UK mortgage approvals were at their highest levels for five and a half years at 66,735 in September, marginally over economists' estimates of 66,000. Last month's figure was 62,22.6.
The figure, reported by the Bank of England, provides, says IHS Global Insight's Howard Archer, compelling evidence that activity in the housing market was already gaining momentum even before the Help to Buy mortgage guarantee scheme was introduced in early October.
September's figure is still a long way off pre-crisis numbers - approvals between 2002 and 2006 averaged over 100,000 a month - but things are starting to pick up. Jeremy Cook, chief economist at currency brokers, World First, said that the 33.8 per cent increase in approvals since this time last year comes "amid a run by potential homeowners and investors to not miss out on an almost guaranteed near-term run higher in housing prices." Approvals numbered 49,848 in September 2012.
In addition to an improved market, buyer interest is being stoked by Help to Buy, and these latest figures will fuel concerns that house prices could "really take off over the coming months", says Archer. The swift action of policy makers "if signs of the housing market overheating become increasingly widespread and pronounced" is of "vital importance".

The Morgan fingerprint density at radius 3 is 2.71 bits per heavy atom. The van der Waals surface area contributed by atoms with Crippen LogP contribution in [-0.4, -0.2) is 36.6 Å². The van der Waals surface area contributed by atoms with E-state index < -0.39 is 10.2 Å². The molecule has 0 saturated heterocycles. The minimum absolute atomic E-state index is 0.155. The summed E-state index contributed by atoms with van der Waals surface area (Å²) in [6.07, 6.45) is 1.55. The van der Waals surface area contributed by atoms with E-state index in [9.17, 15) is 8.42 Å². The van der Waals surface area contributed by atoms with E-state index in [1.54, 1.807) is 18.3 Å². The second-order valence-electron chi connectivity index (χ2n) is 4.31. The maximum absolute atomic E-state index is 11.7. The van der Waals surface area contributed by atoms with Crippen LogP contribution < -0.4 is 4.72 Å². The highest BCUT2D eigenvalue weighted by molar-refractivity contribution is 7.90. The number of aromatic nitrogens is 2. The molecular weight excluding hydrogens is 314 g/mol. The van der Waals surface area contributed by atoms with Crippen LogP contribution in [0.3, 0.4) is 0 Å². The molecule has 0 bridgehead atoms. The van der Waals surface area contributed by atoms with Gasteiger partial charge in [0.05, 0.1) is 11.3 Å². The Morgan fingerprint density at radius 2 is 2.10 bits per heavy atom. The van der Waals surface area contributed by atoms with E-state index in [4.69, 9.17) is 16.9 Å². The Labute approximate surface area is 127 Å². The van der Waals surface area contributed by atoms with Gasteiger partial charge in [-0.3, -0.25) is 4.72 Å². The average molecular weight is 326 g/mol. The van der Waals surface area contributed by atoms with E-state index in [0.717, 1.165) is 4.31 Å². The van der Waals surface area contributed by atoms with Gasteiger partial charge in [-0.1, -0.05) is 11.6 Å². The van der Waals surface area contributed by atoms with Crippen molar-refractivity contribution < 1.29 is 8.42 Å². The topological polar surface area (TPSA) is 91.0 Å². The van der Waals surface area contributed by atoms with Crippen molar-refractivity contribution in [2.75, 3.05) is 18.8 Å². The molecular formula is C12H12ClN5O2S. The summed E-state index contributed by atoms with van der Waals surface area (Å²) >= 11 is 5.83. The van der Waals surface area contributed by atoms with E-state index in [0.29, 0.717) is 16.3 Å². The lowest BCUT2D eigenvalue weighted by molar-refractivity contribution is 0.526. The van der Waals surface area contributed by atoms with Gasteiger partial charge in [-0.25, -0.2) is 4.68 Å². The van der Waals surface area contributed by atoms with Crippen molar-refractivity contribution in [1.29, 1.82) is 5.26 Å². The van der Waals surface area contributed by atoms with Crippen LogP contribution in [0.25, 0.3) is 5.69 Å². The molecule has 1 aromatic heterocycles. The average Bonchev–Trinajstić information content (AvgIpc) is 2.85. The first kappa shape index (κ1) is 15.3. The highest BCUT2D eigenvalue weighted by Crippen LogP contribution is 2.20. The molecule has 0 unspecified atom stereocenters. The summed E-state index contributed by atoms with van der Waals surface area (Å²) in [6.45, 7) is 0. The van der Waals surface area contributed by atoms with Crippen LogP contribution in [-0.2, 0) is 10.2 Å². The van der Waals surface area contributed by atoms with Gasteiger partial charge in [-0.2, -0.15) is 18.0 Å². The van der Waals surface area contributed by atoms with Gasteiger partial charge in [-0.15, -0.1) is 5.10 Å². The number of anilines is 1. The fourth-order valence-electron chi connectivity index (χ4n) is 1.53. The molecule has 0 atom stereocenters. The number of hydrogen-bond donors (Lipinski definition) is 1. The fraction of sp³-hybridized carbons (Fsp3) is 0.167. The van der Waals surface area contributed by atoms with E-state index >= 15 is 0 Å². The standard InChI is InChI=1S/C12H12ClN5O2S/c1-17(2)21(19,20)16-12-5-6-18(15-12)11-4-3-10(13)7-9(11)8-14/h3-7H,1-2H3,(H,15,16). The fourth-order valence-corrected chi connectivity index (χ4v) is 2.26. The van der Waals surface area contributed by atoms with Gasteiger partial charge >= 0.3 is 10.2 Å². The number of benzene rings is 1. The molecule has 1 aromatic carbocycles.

He adds that the chancellor's recent move to get the Bank of England's Financial policy Committee to annually monitor Help to Buy, and to advise whether the £600,000 price cap for poperties covered by the scheme and fees charges to lenders are appropriate, is a step in the right direction, but puts forward the case that advice at any time - throughout the year - could be more effective.
Net lending to individuals in August fell to £1.4bn, following expectations it would rise from July's figure of £1.6bn to £2.5bn.
Consumer credit for September missed expectations, coming in at £0.411bn (expected at £0.700bn) after August's figure of £0.620bn.